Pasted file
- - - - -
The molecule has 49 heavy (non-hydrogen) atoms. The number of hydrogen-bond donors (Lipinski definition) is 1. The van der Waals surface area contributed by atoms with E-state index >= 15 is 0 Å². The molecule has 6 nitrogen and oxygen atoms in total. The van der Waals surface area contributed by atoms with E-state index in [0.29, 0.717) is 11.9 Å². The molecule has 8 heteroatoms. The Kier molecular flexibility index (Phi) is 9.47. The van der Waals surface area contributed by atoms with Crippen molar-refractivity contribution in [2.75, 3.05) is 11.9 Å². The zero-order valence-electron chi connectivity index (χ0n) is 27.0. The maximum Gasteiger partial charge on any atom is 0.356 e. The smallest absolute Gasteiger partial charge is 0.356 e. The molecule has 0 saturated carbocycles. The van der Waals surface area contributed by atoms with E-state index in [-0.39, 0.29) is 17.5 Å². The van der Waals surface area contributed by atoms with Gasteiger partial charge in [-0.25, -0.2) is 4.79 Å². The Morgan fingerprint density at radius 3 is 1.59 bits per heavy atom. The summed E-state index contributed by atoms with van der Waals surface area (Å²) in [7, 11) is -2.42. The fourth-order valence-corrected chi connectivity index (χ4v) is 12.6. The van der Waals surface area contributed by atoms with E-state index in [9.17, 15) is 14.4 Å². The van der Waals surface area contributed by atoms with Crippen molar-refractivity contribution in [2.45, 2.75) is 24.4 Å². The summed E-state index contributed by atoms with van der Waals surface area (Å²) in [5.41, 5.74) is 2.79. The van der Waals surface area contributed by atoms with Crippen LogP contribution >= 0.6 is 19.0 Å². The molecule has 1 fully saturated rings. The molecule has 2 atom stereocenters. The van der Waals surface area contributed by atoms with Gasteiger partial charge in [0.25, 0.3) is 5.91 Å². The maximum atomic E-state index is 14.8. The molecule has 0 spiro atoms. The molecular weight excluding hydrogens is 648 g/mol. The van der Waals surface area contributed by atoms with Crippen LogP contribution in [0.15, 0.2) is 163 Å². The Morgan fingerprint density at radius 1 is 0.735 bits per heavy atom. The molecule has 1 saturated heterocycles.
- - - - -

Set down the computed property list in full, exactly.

The molecule has 49 heavy (non-hydrogen) atoms. The number of hydrogen-bond donors (Lipinski definition) is 1. The van der Waals surface area contributed by atoms with E-state index >= 15 is 0 Å². The molecule has 6 nitrogen and oxygen atoms in total. The van der Waals surface area contributed by atoms with E-state index in [0.29, 0.717) is 11.9 Å². The molecule has 8 heteroatoms. The Kier molecular flexibility index (Phi) is 9.47. The van der Waals surface area contributed by atoms with Crippen molar-refractivity contribution in [2.75, 3.05) is 11.9 Å². The zero-order valence-electron chi connectivity index (χ0n) is 27.0. The maximum Gasteiger partial charge on any atom is 0.356 e. The smallest absolute Gasteiger partial charge is 0.356 e. The molecule has 0 saturated carbocycles. The van der Waals surface area contributed by atoms with E-state index in [-0.39, 0.29) is 17.5 Å². The van der Waals surface area contributed by atoms with Gasteiger partial charge in [-0.25, -0.2) is 4.79 Å². The Morgan fingerprint density at radius 3 is 1.59 bits per heavy atom. The summed E-state index contributed by atoms with van der Waals surface area (Å²) in [7, 11) is -2.42. The fourth-order valence-corrected chi connectivity index (χ4v) is 12.6. The van der Waals surface area contributed by atoms with E-state index in [9.17, 15) is 14.4 Å². The van der Waals surface area contributed by atoms with Crippen molar-refractivity contribution in [2.45, 2.75) is 24.4 Å². The summed E-state index contributed by atoms with van der Waals surface area (Å²) in [5.41, 5.74) is 2.79. The van der Waals surface area contributed by atoms with Crippen LogP contribution >= 0.6 is 19.0 Å². The molecule has 1 fully saturated rings. The molecule has 2 atom stereocenters. The van der Waals surface area contributed by atoms with Gasteiger partial charge in [0.25, 0.3) is 5.91 Å². The maximum atomic E-state index is 14.8. The molecule has 0 spiro atoms. The molecular weight excluding hydrogens is 648 g/mol. The van der Waals surface area contributed by atoms with Crippen LogP contribution in [0.15, 0.2) is 163 Å². The Morgan fingerprint density at radius 1 is 0.735 bits per heavy atom. The molecule has 1 saturated heterocycles.